By Georg Ebers
The night during which the Princess Bent-Anat and her followers had knocked at the gate of the House of Seti was past.
The fruitful freshness of the dawn gave way to the heat, which began to pour down from the deep blue cloudless vault of heaven. The eye could no longer gaze at the mighty globe of light whose rays pierced the fine white dust which hung over the declivity of the hills that enclosed the city of the dead on the west. The limestone rocks showed with blinding clearness, the atmosphere quivered as if heated over a flame; each minute the shadows grew shorter and their outlines sharper.
All the beasts which we saw peopling the Necropolis in the evening had now withdrawn into their lurking places; only man defied the heat of the summer day. Undisturbed he accomplished his daily work, and only laid his tools aside for a moment, with a sigh, when a cooling breath blew across the overflowing stream and fanned his brow.
The harbor or clock where those landed who crossed from eastern Thebes was crowded with barks and boats waiting to return.
The crews of rowers and steersmen who were attached to priestly brotherhoods or noble houses, were enjoying a rest till the parties they had brought across the Nile drew towards them again in long processions.
Under a wide-spreading sycamore a vendor of eatables, spirituous drinks, and acids for cooling the water, had set up his stall, and close to him, a crowd of boatmen, and drivers shouted and disputed as they passed the time in eager games at morra.
[In Latin “micare digitis.” A game still constantly played in the south of Europe, and frequently represented by the Egyptians. The games depicted in the monuments are collected by Minutoli, in the Leipziger Illustrirte Zeitung, 1852.]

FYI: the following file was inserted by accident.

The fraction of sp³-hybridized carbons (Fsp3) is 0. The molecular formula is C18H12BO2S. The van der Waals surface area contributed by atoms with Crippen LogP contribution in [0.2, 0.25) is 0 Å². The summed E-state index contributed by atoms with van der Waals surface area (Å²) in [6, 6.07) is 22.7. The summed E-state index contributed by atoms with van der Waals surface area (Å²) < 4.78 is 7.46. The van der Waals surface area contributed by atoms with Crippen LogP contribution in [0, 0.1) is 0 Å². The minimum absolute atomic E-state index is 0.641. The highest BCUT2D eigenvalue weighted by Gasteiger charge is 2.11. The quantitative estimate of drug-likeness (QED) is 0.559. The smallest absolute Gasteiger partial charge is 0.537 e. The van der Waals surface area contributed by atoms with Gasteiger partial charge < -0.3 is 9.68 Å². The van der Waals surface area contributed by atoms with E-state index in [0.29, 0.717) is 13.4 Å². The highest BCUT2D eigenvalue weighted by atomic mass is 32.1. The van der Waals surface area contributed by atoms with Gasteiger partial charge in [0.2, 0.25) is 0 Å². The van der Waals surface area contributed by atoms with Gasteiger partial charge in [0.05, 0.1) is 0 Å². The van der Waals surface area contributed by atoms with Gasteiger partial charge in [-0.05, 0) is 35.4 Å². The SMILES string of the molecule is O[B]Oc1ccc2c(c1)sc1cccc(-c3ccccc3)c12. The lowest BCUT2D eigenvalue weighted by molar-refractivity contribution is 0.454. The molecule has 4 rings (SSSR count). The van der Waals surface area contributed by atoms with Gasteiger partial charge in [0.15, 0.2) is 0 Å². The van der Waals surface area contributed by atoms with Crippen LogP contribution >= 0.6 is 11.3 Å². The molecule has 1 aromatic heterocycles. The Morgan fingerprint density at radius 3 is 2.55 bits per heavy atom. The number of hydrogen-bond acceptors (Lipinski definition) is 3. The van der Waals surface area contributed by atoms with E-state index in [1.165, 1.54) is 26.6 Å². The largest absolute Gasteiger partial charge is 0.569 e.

Many sailors lay on the decks of the vessels, others on the shore; here in the thin shade of a palm tree, there in the full blaze of the sun, from those burning rays they protected themselves by spreading the cotton cloths, which served them for cloaks, over their faces.
Between the sleepers passed bondmen and slaves, brown and black, in long files one behind the other, bending under the weight of heavy burdens, which had to be conveyed to their destination at the temples for sacrifice, or to the dealers in various wares. Builders dragged blocks of stone, which had come from the quarries of Chennu and Suan,
[The Syene of the Greeks, non, called
Assouan at the first
on sledges to the site of a new temple; laborers poured water under the runners, that the heavily loaded and dried wood should not take fire.
All these working men were driven with sticks by their overseers, and sang at their labor; but the voices of the leaders sounded muffled and hoarse, though, when after their frugal meal they enjoyed an hour of repose, they might be heard loud enough. Their parched throats refused to sing in the noontide of their labor.